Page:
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Today's News

  • Registration now open for Chamber Golf Tournament

    The Los Alamos Chamber of Commerce is holding the annual Chamber Golf Tournament Benefitting United Way of Northern New Mexico Aug. 18 at the Los Alamos County Golf Course.

    Early registration is $400 per foursome until Aug. 4. After that date registration is $500 per foursome.

    Individual golfers can register for $125.
    Registration includes breakfast, golf, cart and lunch. Sign up now at losalamoschamber.com/events.

    Sponsorships are available for holes, beverages, lunch, breakfast and at the Gold, Silver and Bronze levels. For more information contact Chamber Director Nancy Partridge at 661-4872 or email her at Nancy@losalamos.org. Sponsors can register at losalamoschamber.com/events.

    Check-in for the tournament begins at 7:30 a.m. while breakfast is served. The tournament begins with a shotgun start at 9 a.m. and is followed by lunch, awards, and door prizes at 12:30 p.m. or end of play.

    The tournament is a four-person scramble and will feature a few prize and contest holes. Mulligans will be available for a small fee.

    The Chamber Golf Tournament is an awesome opportunity to wrap up your workweek by having fun while raising funds for a good cause. Players can also do a little business networking at the same time.

  • Athletes take part in Splash N Dash

    The Los Alamos Triatomics Multisport Club hosted its second Splash N Dash of the summer this week.

    The event gives athletes from around the area a chance to test themselves on land and in the water.

    Athletes of all ages and abilities came to the Splash N Dash, which began at the Larry R. Walkup Aquatic Center.

    There were several different courses available to the competitors depending on their abilities.

    Two people could also team up for a relay.

    For the heartiest competitors, the course included a 400-yard swim followed by a three-mile run.

    The shorter course included a 200-yard swim followed by a 1.9 mile run.

    Young kids had the option of doing a 100-yard swim followed by a 1.3 mile run.

    Competitors are informed of their finishing times, but there is no prize for winning.

    Time is kept as a way of letting the racers keep track of their progress throughout the year, not for competition purposes.

    There will be two more Splash N Dash events this summer, on July 5 and July 19, both of which will begin at the Aquatic Center.

    Registration begins at 6:15 p.m.

    In addition, the Triatomics host a time-trial race every Tuesday evening that the public is welcome to attend.

  • Baby’s first bake sale nets nearly $600

    Twelve-week old Rachel Parkison and mom Laura, a teacher at Los Alamos Middle School assisted with a bake sale for Los Alamos High School teacher Joy Handsberry on Monday. with a successful community fundraiser.
    Handsberry has had a re-occurrence of her cancer and community members and former students rallied to support with, “better living  through baked goods.”
    A GoFundMe account has also been set up by a friend.
    The sale raised $592.55.

  • Assets in Action: Teaching children to step up

    As a society, I think we are in a crisis situation, for which many may be unaware.
    Words really do matter and we need not only be aware, but have the discussions, teach our children and step up when we see ugly things taking place.
    The news this week highlighted 17-year-old Michelle Carter and the role she played in her boyfriend’s suicide.
    I find so many things wrong with this situation, but think there needed to be a consequence in order to ignite a nationwide conversation. We need to have the conversation!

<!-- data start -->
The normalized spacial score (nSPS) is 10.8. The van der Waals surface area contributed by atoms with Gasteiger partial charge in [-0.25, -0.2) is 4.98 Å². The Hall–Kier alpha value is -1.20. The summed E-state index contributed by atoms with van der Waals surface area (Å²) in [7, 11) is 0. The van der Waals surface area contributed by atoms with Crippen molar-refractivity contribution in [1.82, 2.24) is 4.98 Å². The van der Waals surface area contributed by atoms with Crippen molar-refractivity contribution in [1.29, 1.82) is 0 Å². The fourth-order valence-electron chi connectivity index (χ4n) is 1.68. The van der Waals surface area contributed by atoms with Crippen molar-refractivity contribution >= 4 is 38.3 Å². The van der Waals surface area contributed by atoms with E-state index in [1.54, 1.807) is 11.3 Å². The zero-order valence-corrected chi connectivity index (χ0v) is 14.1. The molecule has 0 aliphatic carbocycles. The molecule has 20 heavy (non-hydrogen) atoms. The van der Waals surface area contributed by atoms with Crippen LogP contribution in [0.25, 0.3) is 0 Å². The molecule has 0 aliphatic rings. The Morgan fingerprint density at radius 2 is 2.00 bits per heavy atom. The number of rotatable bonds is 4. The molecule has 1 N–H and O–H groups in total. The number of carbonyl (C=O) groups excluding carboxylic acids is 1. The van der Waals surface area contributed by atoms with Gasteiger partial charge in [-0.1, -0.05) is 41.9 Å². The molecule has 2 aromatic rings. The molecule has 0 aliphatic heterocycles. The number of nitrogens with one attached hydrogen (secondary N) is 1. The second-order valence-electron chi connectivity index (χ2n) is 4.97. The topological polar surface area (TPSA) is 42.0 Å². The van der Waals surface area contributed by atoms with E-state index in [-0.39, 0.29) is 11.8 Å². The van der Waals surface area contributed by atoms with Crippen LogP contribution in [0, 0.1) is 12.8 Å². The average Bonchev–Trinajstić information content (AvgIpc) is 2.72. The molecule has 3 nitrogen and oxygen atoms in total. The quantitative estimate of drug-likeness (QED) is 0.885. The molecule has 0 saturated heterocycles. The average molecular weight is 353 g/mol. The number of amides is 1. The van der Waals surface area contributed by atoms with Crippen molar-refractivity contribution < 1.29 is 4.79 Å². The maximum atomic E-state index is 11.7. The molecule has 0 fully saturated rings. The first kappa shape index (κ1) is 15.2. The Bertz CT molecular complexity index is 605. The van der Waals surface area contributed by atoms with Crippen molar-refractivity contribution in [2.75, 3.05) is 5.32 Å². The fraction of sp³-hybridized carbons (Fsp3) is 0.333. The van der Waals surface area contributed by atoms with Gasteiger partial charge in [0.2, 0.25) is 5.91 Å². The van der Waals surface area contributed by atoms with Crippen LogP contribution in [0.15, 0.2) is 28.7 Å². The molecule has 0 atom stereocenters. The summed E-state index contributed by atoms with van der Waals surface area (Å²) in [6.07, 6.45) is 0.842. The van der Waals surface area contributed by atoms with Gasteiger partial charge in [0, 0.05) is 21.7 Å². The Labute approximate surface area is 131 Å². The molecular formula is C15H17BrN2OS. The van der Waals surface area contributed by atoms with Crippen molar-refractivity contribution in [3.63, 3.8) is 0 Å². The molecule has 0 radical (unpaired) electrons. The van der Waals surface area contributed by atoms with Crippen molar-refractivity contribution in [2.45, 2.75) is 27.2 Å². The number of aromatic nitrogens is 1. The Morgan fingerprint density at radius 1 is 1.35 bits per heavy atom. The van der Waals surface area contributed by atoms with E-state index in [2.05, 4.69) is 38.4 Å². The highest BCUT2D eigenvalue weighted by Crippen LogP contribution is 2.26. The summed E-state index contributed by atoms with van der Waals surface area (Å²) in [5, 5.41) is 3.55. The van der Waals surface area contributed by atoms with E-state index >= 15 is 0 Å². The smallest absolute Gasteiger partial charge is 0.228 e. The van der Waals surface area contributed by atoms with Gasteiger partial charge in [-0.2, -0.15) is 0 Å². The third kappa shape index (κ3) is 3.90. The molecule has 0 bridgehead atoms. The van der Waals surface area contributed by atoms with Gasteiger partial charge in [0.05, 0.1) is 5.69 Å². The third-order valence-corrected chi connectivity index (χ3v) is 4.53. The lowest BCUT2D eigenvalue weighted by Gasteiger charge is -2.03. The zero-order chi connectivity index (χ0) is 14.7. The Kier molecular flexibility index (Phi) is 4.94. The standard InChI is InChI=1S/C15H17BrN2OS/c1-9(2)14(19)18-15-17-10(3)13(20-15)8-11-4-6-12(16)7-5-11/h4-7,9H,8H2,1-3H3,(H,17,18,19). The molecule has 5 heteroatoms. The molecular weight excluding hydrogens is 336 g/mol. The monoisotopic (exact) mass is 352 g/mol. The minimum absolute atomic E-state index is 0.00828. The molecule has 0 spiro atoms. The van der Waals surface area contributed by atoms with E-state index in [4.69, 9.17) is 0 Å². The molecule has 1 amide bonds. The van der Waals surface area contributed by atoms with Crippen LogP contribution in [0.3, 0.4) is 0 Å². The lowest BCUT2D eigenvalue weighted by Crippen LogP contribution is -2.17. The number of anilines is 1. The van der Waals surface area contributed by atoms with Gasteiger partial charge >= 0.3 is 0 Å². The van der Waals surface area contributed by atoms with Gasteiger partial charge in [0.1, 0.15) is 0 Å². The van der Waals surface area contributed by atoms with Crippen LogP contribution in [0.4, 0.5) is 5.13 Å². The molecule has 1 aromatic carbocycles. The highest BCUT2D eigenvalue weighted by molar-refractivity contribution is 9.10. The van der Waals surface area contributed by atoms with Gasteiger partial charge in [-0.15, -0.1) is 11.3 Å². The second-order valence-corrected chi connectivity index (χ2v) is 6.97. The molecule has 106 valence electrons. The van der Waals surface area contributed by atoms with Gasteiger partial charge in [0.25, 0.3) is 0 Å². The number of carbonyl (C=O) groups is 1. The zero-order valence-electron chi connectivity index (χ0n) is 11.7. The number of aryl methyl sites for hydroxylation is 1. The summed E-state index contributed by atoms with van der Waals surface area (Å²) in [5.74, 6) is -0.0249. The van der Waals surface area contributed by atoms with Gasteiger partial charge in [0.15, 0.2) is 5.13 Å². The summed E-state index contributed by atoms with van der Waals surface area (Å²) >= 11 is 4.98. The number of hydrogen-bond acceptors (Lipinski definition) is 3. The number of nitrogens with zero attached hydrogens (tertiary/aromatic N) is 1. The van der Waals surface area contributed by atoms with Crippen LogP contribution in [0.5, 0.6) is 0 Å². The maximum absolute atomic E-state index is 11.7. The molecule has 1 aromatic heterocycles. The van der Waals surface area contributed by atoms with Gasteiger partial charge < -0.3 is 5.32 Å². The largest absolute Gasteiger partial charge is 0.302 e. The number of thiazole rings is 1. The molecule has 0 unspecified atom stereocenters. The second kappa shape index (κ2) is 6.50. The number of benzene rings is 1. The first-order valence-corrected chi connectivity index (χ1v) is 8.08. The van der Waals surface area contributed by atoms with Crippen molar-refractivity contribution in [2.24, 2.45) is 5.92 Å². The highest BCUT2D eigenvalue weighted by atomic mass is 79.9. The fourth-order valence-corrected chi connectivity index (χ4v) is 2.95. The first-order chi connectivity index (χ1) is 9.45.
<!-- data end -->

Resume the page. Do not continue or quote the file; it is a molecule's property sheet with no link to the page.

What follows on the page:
Recently at a community meeting, I was approached by a health professional that asked what we are going to do locally to make a change. I believe that many don’t even know one needs to be made here.
    We still need to teach children the old saying, “Sticks and stones may break my bones but names will never hurt me.” At the same time, we need to teach kids that what you say can have a dramatic impact on another person.
    There are many local youth that don’t hesitate to tell a peer, “You should just drink bleach and die.”
    You might think it would be a certain type of student that would say that, but it can be anyone. That is why we need to have the conversation with all of our kids.

  • Community Calendar 6-21-17

    TODAY
    Chamber Breakfast at 9 a.m. in the University of New Mexico-Los Alamos campus, building 2, room 230. Panel discussion on progress on the Manhattan Project National Historical Park.

    Summer Family Evening: Orienteering
at 6:30 p.m. at the Nature Center. Learn to find your way with a map and compass and take a journey by following clues along the way. Del Norte Credit Union sponsors this evening of family fun. Cost is $0 for member families, $5 for non-member families.
    THURSDAY
    Lenton Malry will speak at 7 p.m. at the Mesa Public Library as part of the Authors Speak series.
    FRIDAY
    Summer Constellations
at 7 p.m. at the Nature Center. Discover and identify constellations and planets visible in our night sky this summer, and enjoy their beauty from our planetarium. Cost is $6 for adults, $4 for children
    SATURDAY
    Feature Film: Sea Monsters, A Prehistoric Adventure at 2 p.m. at the Nature Center. See prehistoric sea creatures come to life, and follow fossil hunters to remote locations as they excavate the remains of some of the most awe-inspiring creatures of all time. Cost is $6 for adults, $4 for children.
    SUNDAY

  • Malry to speak at library Thursday

    “Let’s Roll This Train” is a memoir by one of New Mexico’s leading educators and public servants, Dr. Lenton Malry. Malry will give a talk at Mesa Public Library, 7 p.m. Thursday, in the Upstairs Rotunda.
    Malry is a great storyteller, and he has an inspiring story to tell, having been raised in the segregated South at a time when access to housing, education, employment and recreation were limited for Black people.  His family prized education and public service.